India’s rapid economic growth is not helping curb undernutrition, according to the Global Food Policy Report released on Wednesday by the International Food Policy Research Institute, which provides research-based policy solutions to tackle poverty and malnutrition.

In October last year the institute ranked India 97 among 118 countries on the Global Hunger Index. India fared worse than almost all its neighbours – China, Myanmar, Sri Lanka and Bangladesh. Only Pakistan ranked lower at 107.

The new food policy report shows that India is caught in a paradox situation. “Its rapid economic growth is coupled with a much slower decline in undernutrition,” said the report, which links growing urbanisation with an increase in malnutrition. According to the National Family Health Survey 2015-’16, about 38.4% children living in India are stunted or too short for their age.

The report projects that 900 million urban residents will be added in just three countries – China, India, and Nigeria – by 2050. With the growing urbanisation and migration to cities that is already taking place, a significant proportion of children living in urban areas are stunted. The report says that one in three stunted children now lives in an urban area of developing countries such as India. “Persistent child undernutrition, stubborn micronutrient deficiencies and an alarming rise in overweight and obesity in urban areas mark the shift of the burden of malnutrition from rural areas to cities,” finds the report.

In India where 17% of urban dwellers or 65 million people live in slums, the problem of malnutrition is glaring. A study cited in the report found that exclusive breastfeeding, which offers infants protection from infections was low in slums both due to bad social practices and poor utilisation of health services.

Another problem peculiar to urban and semi-urban areas are inroads made by the packaged food industry. A study in an urban slum in India found that 66% of households consume packaged snacks high in fat, with two-thirds consuming these daily spoke to Anjani Kumar, a research fellow at the South Asia Regional Office of the International Food Policy Research Institute and one of the authors of the report. Here are excerpts.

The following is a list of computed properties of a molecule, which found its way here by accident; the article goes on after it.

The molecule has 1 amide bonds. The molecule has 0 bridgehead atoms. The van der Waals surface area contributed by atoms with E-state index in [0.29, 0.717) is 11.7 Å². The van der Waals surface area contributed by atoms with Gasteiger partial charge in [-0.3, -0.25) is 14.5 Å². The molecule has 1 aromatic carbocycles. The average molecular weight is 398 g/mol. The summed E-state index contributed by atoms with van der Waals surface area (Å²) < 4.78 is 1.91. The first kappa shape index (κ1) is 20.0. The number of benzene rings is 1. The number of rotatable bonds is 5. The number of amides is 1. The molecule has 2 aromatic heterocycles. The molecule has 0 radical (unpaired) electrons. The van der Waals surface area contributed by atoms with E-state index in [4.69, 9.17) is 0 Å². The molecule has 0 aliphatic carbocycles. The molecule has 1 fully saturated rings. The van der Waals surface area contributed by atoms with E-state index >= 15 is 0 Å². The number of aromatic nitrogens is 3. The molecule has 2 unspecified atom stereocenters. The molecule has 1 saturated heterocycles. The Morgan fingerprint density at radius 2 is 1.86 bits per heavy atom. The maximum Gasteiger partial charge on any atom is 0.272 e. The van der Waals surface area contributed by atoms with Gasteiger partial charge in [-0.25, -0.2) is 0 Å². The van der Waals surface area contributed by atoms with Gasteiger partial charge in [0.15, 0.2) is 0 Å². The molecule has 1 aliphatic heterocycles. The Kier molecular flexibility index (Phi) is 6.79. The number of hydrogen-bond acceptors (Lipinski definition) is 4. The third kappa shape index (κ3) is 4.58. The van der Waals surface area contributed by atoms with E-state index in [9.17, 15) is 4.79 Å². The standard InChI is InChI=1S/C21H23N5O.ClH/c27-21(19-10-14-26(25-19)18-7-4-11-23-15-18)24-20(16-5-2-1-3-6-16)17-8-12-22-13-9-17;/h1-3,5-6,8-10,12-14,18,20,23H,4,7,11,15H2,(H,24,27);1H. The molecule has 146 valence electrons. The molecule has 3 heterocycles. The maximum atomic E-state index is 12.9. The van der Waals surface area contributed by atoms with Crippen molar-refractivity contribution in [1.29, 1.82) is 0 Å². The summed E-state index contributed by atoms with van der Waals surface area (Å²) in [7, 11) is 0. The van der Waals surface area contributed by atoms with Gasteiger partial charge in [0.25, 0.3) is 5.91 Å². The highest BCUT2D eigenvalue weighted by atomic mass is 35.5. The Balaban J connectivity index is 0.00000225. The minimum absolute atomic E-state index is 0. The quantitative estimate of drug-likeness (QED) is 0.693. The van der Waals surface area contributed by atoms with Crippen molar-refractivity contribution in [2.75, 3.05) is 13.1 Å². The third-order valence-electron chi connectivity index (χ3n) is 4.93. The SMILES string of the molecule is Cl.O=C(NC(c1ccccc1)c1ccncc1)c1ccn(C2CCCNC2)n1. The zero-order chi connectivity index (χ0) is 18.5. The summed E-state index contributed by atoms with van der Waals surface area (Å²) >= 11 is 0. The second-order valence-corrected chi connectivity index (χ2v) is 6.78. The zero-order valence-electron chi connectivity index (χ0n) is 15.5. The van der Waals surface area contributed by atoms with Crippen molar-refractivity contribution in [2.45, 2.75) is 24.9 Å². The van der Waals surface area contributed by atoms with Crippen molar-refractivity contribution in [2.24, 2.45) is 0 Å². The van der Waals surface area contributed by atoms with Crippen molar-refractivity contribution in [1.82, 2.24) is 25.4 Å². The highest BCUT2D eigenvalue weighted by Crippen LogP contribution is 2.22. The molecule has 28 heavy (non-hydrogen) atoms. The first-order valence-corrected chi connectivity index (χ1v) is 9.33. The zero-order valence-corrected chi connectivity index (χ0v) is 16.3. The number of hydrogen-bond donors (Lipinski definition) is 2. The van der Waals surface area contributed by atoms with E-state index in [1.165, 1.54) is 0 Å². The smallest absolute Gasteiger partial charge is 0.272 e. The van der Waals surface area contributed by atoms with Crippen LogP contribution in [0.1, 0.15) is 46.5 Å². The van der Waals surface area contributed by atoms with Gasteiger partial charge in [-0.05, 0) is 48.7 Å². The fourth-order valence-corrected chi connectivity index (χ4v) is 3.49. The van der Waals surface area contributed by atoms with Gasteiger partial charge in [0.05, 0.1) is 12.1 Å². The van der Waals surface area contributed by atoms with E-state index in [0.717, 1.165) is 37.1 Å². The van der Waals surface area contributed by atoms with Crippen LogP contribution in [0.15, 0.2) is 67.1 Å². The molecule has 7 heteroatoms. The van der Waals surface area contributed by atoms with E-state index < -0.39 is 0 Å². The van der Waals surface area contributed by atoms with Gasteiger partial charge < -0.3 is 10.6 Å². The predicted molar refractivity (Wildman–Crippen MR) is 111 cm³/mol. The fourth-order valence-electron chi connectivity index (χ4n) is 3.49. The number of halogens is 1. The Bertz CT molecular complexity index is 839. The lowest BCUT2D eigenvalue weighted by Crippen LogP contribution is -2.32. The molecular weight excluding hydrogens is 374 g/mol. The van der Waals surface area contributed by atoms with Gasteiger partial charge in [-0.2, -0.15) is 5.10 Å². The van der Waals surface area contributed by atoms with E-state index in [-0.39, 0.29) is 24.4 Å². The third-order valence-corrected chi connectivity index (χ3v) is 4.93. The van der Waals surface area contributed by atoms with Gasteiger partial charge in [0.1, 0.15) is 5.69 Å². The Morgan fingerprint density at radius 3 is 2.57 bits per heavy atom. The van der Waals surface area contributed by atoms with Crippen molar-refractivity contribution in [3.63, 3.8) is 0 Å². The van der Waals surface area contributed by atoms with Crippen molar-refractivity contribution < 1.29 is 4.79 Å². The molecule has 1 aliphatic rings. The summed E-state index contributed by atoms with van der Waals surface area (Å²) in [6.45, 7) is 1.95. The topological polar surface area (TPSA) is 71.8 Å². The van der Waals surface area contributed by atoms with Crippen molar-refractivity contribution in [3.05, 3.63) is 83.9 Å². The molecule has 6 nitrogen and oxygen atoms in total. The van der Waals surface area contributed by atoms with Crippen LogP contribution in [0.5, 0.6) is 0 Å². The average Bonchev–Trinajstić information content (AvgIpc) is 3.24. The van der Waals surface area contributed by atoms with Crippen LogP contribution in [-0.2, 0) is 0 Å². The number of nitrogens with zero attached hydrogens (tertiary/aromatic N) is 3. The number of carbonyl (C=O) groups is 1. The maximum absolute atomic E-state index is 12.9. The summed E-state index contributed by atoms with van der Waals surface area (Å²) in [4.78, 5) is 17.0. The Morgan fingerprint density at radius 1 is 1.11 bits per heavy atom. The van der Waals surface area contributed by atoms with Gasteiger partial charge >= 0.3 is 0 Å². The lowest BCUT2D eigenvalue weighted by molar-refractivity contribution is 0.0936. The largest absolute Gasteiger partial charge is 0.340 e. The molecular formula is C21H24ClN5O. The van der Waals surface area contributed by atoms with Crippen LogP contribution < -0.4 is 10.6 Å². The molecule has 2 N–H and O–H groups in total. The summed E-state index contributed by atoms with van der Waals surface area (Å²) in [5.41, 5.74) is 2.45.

Is urban poverty a result of government’s incapability to develop rural areas? Is such distress migration responsible for the shift from traditional to unhealthy modern diets?
There should not be any problem for developmental migration but if people are compelled to migrate just to acquire two square meals a day is not a healthy situation. This is partly attributed to lopsided industrial development. If you look at the household income profile of a framing household, about 50% of their income is from other sources. More and more development of rural farm sector is required so that farming will be a part–time activity. Agriculture is a seasonal activity and cannot provide employment for 365 days.

Owing to such distress migrations, we are forgetting the traditional diets which were more nutritious. Most of the food items available in urban areas at cheap prices are fast-food and not healthy. The popularisation of western food items such as pizza and burger may not be a healthy substitute. Urban poor do not have sufficient incomes to purchase good quality food items.

I think the food processing industry needs to diversify and include nutritional items such as raagi and coarse grains, which have disappeared from the plates from most of the households, even in rural areas.